The MFA program at Florida Atlantic University launched Swamp Ape Review, a new national online literary journal. For their first print issue, which is set to publish next year, they’re accepting submissions from writers in South Florida, such as Martin, St. Lucie, Palm Beach, Broward, and Miami-Dade counties. For a nice primer on the journal’s namesake (or, rather, its alias), I direct your attentions to Bill Kearney.
In a Simpsons episode from the late nineties, Lisa Simpson, concerned that her mental skills may be deteriorating, manages to finagle her way onto a local TV news broadcast, where she urges the residents of Springfield to read two books: To Kill a Mockingbird and Harriet the Spy. At first glance, the two novels might not seem to have that much in common, but as Anna Holmes argues in a blog post for The New Yorker, the books share “ideas about the complexity, sophistication, and occasional wickedness of young girls’ imaginations.” (You could also read our own Garth Risk Hallberg on Malcolm Gladwell and To Kill a Mockingbird.)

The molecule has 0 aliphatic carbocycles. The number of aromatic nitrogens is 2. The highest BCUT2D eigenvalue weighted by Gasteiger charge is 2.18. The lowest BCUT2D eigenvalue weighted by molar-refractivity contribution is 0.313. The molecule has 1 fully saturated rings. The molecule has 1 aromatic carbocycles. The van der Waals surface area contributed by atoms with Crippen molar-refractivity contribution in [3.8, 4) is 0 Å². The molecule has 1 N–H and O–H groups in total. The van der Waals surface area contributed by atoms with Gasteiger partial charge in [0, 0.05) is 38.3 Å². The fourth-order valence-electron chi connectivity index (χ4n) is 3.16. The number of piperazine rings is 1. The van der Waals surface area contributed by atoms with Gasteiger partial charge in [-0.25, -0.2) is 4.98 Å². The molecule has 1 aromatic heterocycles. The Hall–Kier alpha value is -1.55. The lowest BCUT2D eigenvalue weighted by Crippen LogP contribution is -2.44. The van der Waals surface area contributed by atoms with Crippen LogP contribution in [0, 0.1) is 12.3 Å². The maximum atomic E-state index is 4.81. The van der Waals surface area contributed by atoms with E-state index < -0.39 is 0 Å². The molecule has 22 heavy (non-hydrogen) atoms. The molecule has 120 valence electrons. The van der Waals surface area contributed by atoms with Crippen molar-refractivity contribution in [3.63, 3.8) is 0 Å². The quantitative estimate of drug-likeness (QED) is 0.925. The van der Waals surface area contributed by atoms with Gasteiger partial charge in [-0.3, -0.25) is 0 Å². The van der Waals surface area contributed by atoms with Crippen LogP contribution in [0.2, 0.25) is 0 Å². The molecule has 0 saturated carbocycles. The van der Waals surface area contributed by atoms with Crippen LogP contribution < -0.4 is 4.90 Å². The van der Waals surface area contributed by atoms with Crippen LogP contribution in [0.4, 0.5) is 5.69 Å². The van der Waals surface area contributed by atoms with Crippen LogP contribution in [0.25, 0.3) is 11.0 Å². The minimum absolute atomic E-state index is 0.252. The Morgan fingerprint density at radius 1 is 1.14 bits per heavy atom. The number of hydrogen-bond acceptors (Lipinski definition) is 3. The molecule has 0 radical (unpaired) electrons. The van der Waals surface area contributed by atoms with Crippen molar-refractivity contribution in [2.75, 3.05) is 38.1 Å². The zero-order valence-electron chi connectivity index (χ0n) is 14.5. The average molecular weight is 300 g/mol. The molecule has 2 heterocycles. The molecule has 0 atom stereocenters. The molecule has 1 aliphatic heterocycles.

In a piece for The New York Times Jennifer Moses takes a tour of south Louisiana, “a place that produces writers the way France produces cheese — prodigiously, and with world-class excellence — a place that calls on its writers’ talent and inspiration and, in turn, is reflected back into the world through their words,” and of the past haunts of Tennessee Williams, Anne Rice and Kate Chopin.